Automate vCD Networks Redeployment with PowerShell

Lately I have been working for a Service Provider (SP) helping them migrating several vCloud Director (vCD) 5.x instances from vCloud Networking and Security (vCNS) 5.5 to NSX. In case you missed the news, vCNS 5.5 went EOGS (End of Global Support) 19 September 2016 hence the reason many customers have rushed (or are still rushing) to get their environment in a supportable state.

Upgrading from vCNS to NSX in a vCloud Director scenario means you have to take into account a lot of products; it isn’t just vCNS and vCD that need upgrading; to name just a few there are vShield Edges, vCenter, ESXi hosts, vShield vApp, vShield Data Security and ChargeBack Manager. You then have to check that any 3rd party product (or plugins) your environment is using will be supported and will work across the full stack.

The SP I’m currently working for has quite a lot of vCD instances and hundreds of vShield Edges; as part of the upgrade process to NSX it is required to redeploy all the Edges, vApp Networks and Isolated Org VDC Networks to make sure everything it’s working as expected after the upgrade. You can imagine that the desire was to automate as much as possible of this process. One could argue that the SP should not be responsible for vApp Networks and Org VDC Networks but in reality this is very much down to the type of service (and agreements) the SP is providing to its customers, for instance fully managed services as opposed to self-managed, so it depends.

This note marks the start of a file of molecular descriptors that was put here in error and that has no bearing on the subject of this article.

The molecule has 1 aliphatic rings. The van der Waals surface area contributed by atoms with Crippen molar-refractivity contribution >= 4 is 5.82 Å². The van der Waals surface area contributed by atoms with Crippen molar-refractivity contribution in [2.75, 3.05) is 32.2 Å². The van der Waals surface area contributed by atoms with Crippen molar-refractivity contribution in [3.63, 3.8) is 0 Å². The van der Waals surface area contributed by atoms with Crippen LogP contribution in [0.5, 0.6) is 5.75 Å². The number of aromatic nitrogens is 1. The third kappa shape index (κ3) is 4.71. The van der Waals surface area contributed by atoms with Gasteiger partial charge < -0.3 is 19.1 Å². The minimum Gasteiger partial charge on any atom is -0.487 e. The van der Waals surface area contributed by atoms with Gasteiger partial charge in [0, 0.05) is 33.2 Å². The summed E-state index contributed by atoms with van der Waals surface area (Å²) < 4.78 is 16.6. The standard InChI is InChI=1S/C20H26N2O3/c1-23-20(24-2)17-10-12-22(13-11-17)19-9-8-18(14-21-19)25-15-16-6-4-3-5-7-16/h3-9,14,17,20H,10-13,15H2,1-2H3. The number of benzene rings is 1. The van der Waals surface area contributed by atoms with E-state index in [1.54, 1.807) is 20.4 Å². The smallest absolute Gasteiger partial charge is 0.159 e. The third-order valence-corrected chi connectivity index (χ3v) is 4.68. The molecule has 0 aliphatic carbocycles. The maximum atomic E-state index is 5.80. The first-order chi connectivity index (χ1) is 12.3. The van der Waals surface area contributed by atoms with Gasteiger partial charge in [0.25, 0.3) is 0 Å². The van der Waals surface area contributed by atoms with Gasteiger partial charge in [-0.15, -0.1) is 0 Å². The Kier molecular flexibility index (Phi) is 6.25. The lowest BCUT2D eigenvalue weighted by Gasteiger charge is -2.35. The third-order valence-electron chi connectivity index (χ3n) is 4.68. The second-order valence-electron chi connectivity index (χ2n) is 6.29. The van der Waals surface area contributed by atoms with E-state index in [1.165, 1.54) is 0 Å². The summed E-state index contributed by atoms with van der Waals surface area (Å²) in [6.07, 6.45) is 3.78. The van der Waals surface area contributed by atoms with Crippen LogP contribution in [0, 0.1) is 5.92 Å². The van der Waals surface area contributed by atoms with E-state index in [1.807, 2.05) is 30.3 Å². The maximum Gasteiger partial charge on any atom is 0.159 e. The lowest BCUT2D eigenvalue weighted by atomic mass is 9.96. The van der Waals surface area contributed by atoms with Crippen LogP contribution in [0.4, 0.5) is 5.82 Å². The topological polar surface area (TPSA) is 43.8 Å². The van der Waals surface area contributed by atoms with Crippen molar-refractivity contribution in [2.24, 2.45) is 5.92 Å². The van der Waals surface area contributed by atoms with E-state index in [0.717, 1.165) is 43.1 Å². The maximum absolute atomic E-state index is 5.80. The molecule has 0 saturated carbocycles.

The solution

Turns out the simplest and quickest solution to automate the redeployment of those networks was a PowerShell script doing direct vCD APIs calls.

I could have spent many pages in this post explaining the script I came up with, pros and cons but instead I’m simply going to leave here the link to the GitHub repo I created 🙂

https://github.com/giulianoberteo/vcdNetworksRedeploy

NOTE: I’m not a PowerShell expert and I am fully aware that there’s a lot of code that can be optimised; first of all breaking that big file into smaller function files and assemble a module. However as it’s doing the job I wanted and someone else might find it useful I decided to publish it anyway and I will optimise it as time goes by. Needless to say, feel free to clone it and improve it 😉

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